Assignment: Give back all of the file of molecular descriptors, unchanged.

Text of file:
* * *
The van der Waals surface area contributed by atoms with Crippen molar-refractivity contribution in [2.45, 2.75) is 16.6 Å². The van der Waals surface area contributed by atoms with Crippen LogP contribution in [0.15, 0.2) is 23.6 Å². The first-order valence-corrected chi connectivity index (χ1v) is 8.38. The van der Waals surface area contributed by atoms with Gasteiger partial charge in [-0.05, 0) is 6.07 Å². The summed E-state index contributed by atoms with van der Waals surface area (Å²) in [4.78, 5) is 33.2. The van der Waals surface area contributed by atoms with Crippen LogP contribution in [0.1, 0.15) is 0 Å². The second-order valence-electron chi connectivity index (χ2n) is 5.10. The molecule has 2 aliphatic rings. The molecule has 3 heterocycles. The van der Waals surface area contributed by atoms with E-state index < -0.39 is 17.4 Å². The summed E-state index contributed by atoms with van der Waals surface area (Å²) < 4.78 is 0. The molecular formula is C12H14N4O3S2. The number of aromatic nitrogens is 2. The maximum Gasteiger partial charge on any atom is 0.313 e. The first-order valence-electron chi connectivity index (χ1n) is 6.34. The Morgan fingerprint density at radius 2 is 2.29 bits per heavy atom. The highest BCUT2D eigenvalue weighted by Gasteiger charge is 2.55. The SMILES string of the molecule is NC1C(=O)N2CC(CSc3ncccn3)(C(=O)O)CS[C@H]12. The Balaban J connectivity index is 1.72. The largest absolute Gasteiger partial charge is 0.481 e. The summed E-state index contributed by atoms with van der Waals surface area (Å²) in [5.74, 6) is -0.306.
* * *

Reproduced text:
The van der Waals surface area contributed by atoms with Crippen molar-refractivity contribution in [2.45, 2.75) is 16.6 Å². The van der Waals surface area contributed by atoms with Crippen LogP contribution in [0.15, 0.2) is 23.6 Å². The first-order valence-corrected chi connectivity index (χ1v) is 8.38. The van der Waals surface area contributed by atoms with Gasteiger partial charge in [-0.05, 0) is 6.07 Å². The summed E-state index contributed by atoms with van der Waals surface area (Å²) in [4.78, 5) is 33.2. The van der Waals surface area contributed by atoms with Crippen LogP contribution in [0.1, 0.15) is 0 Å². The second-order valence-electron chi connectivity index (χ2n) is 5.10. The molecule has 2 aliphatic rings. The molecule has 3 heterocycles. The van der Waals surface area contributed by atoms with E-state index < -0.39 is 17.4 Å². The summed E-state index contributed by atoms with van der Waals surface area (Å²) < 4.78 is 0. The molecular formula is C12H14N4O3S2. The number of aromatic nitrogens is 2. The maximum Gasteiger partial charge on any atom is 0.313 e. The first-order valence-electron chi connectivity index (χ1n) is 6.34. The Morgan fingerprint density at radius 2 is 2.29 bits per heavy atom. The highest BCUT2D eigenvalue weighted by Gasteiger charge is 2.55. The SMILES string of the molecule is NC1C(=O)N2CC(CSc3ncccn3)(C(=O)O)CS[C@H]12. The Balaban J connectivity index is 1.72. The largest absolute Gasteiger partial charge is 0.481 e. The summed E-state index contributed by atoms with van der Waals surface area (Å²) in [5.74, 6) is -0.306.